When drafting my fantasy teams, I always struggle to find a No. 3 receiver, and I always have so little confidence in that final skill player in my starting lineup. I generally have two wideouts on my bench with the hope that someone comes out of nowhere to have a big season. And that seldom happens.
Outside teams' No. 1 receiver, it can be a crapshoot to fill out that position. You're looking at guys who are second, third or fourth options on their own teams. These players are generally slot or possession receivers who you hope will find the endzone.
You know the guys I'm talking about — the Nate Burlesons and Donald Drivers of the world. The guys that, on a good day, could haul in 70 receiving yards and a score, but could just as easily have three catches for 25 yards. The guy you just toss in your lineup and when you check the box score, you're thrilled if he scored. It's the equivalent in baseball when your last hitter gets a home run. You rarely expect it, but he comes through just enough to be in the starting lineup.
How do you find that No. 3 receiver that can be consistent for you, especially when it comes to finding the endzone?
Pro Football Focus did an analysis of slot receivers from 2010, looking at targets, receptions and yards for guys that lined up in the slot. For fantasy purposes, we will ignore Wes Welker, Marques Colston, Percy Harvin, Austin Collie, Anquan Boldin and Santana Moss, as they are ranked in PFW's top 30 fantasy wide receivers and are not your prototypical No. 3 WR.
The slot receiver with the most targets in 2010, according to PFF, was Danny Amendola. The Rams' receiver ended up being Sam Bradford's top target because of injuries to Donnie Avery and Mark Clayton. Amendola finished 46th in fantasy points among receivers (according to Pro Football Weekly's stats). With Josh McDaniels entering the fold in St. Louis, Amendola could still see plenty of targets out of the slot, even with Avery and Clayton returning, as he reminds McDaniels of what Wes Welker brings to the Patriots. But with more options for Bradford, including a pair of rookie wideouts, it still makes Amendola no more than a No. 3 WR in fantasy.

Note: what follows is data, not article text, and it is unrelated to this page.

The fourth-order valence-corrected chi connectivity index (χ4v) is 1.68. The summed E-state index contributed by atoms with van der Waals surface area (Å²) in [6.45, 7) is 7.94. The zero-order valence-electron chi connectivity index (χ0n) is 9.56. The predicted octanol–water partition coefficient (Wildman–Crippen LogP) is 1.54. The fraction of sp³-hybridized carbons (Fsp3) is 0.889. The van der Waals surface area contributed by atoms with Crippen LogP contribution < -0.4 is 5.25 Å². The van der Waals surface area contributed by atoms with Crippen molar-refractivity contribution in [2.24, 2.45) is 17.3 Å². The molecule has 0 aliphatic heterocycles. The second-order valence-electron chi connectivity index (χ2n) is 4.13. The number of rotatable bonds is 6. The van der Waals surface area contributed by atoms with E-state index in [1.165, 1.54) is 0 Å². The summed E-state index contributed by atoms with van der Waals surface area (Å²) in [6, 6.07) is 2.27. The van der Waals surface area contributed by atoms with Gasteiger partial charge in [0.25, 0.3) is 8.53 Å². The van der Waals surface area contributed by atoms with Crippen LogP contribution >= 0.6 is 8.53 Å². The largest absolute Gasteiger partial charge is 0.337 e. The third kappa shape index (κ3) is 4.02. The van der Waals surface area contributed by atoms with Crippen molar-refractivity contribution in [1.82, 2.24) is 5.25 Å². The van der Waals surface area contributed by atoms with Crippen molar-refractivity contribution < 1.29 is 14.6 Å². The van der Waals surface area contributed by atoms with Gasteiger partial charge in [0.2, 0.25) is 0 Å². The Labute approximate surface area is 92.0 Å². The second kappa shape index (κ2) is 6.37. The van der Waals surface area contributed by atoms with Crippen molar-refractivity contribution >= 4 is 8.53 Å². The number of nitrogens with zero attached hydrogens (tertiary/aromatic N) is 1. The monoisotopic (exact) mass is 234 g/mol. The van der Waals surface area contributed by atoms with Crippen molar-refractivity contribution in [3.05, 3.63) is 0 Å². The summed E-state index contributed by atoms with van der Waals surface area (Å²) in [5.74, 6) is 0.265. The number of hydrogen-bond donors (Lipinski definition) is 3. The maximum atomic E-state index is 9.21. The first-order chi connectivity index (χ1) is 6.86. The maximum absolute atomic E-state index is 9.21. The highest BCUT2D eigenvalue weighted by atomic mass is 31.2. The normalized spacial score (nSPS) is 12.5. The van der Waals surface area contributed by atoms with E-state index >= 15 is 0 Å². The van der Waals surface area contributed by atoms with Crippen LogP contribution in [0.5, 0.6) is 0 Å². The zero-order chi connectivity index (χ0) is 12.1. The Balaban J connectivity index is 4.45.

Other players in the top 15 of targets from the slot include Eddie Royal, Donald Driver, Jordan Shipley, Jason Avant, Nate Burleson, Earl Bennett, Hines Ward and Mike Thomas. Of that group, Thomas, who was essentially Jacksonville's No. 2 wideout, had the most fantasy points.
Avant is your prototypical slot receiver that can be incredibly frustrating in fantasy. PFF had Avant with the most snaps from the slot in the league, and he had 51 catches for 573 yards overall, but only one touchdown, finishing 72nd in points among receivers.
What is common about the players ranked? Some of them are on teams that often ran plays with three wide receivers. Considering these players don't find the endzone often (of our group, Burleson led with six touchdowns, while most had three or four), you want to focus on drafting the slot guys that get the most targets. They obviously will give you the most opportunities for yards and scores.
Considering the depth charts on their respective teams, Thomas and Shipley could see their numbers go up, while Amendola could see his go down. Driver and Ward are aging and in decline while Royal enters a new offense with John Fox. Avant is expected to have similar numbers, while Bennett's production could go up if we are to assume the Bears' offense improves in its second year under Mike Martz. With a healthy Matthew Stafford, Burleson's value goes up, but rookie Titus Young could cut into his touches.
As you search the NFL for No. 3 wide receivers to find your No. 3 wide receiver, give yourself a chance for some consistency and take one of these players who proved in 2010 that they are targeted often, even if they are not their team's first option.